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"the Lottery" by Shirley Jackson

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"The Lottery", by Shirley Jackson is written in dramatic point of view accompanied by irony. Jackson's story examines mankind's tolerance of evilness and ignorance in a run-of-the mill kind of town. Setting, symbolism and characterization support the dramatic point of view but also foreshadow the opposite of what is to come.

The "lottery" lures the villagers out on a summer day to the town square to take part in their annual tradition. The town square is described to be where the "square dances, the teen-age club, and Halloween program" (121) all took place. The residents are described as normal common folk. As they assemble, discussions of the ordinariness of their lives rumble throughout the crowd. In this rumble, a sense of nervousness can be felt. Jackson doesn't tell of this, but the reader knows of the anxiousness of the anticipation leading to the lottery.

Although the just of the lottery is presumed to be obvious, the speaker describes the symbolism of the "splintered black box." The black box is said to be older than the oldest man in town but is kept because "no one liked to upset even as much tradition as was represented by the black box" (121). Thoughts and actions likes these validate the ignorance of people from generation to generation without the willingness to evolve.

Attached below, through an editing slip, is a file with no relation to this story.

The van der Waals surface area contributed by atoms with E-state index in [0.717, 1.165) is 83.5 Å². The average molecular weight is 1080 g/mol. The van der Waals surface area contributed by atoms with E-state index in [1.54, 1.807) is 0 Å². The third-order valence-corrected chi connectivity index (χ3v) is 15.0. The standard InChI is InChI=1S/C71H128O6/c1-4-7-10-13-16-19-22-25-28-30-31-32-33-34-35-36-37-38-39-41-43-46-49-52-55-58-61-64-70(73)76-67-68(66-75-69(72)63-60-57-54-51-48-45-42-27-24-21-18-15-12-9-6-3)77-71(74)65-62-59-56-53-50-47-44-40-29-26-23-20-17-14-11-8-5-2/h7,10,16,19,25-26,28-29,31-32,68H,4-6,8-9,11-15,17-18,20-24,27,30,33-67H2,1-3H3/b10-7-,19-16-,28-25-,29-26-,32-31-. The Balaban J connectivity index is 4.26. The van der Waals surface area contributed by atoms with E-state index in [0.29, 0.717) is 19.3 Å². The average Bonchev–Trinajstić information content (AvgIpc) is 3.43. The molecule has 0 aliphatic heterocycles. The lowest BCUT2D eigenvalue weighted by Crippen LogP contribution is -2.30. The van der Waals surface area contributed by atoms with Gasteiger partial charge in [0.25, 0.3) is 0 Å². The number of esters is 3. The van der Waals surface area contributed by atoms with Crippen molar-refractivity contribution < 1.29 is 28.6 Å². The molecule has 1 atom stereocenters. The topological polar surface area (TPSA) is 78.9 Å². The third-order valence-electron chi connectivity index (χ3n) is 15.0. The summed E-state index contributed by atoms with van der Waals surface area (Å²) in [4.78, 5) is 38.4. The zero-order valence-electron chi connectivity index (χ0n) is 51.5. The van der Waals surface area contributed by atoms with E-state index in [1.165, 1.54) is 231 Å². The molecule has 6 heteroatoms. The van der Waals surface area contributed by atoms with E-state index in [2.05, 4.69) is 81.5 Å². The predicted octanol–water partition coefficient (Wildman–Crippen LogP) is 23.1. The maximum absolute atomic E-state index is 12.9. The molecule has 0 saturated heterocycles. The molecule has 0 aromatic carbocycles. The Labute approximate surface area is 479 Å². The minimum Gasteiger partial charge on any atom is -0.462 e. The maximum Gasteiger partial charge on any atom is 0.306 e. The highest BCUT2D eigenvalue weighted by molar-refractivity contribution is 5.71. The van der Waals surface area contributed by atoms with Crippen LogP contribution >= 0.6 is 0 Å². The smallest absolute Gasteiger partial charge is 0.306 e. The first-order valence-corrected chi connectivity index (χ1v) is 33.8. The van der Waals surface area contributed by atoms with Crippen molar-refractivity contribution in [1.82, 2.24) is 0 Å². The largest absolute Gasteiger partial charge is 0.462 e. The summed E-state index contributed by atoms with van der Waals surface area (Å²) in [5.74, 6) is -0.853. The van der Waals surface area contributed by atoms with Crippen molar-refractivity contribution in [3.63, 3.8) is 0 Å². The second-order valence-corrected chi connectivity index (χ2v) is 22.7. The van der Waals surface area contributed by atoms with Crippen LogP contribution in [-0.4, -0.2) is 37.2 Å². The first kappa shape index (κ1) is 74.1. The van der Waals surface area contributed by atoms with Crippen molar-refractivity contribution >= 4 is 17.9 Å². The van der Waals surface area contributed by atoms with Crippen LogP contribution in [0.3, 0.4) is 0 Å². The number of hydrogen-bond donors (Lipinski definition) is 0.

Many characters are introduced in the story but the thoughts of these characters were omitted to conceal the outcome of the annual calamity. Ironically, Mr. Graves' name is a telltale pointing in the direction that the lottery will take. The protagonist of the story is Tessie Hutchinson, who rushes to the lottery not because she agrees but because it is tradition. When Tessie learns her fate; her attitude towards the lottery changes to one that it's not fair. Despite her protest, the winner gets the prize of a public stoning.

Dramatic point of view was an effective climax to writing this story; without it, the reader would've known the ending in the beginning. Shirley Jackson established the normality's of a village turned into murders through setting, symbolism and character. Jackson proves that sometimes, things aren't always what they seem and in the case of "The Lottery", it has become meaningless and the people, who participate, ignorantly follow, driven by their evilness.

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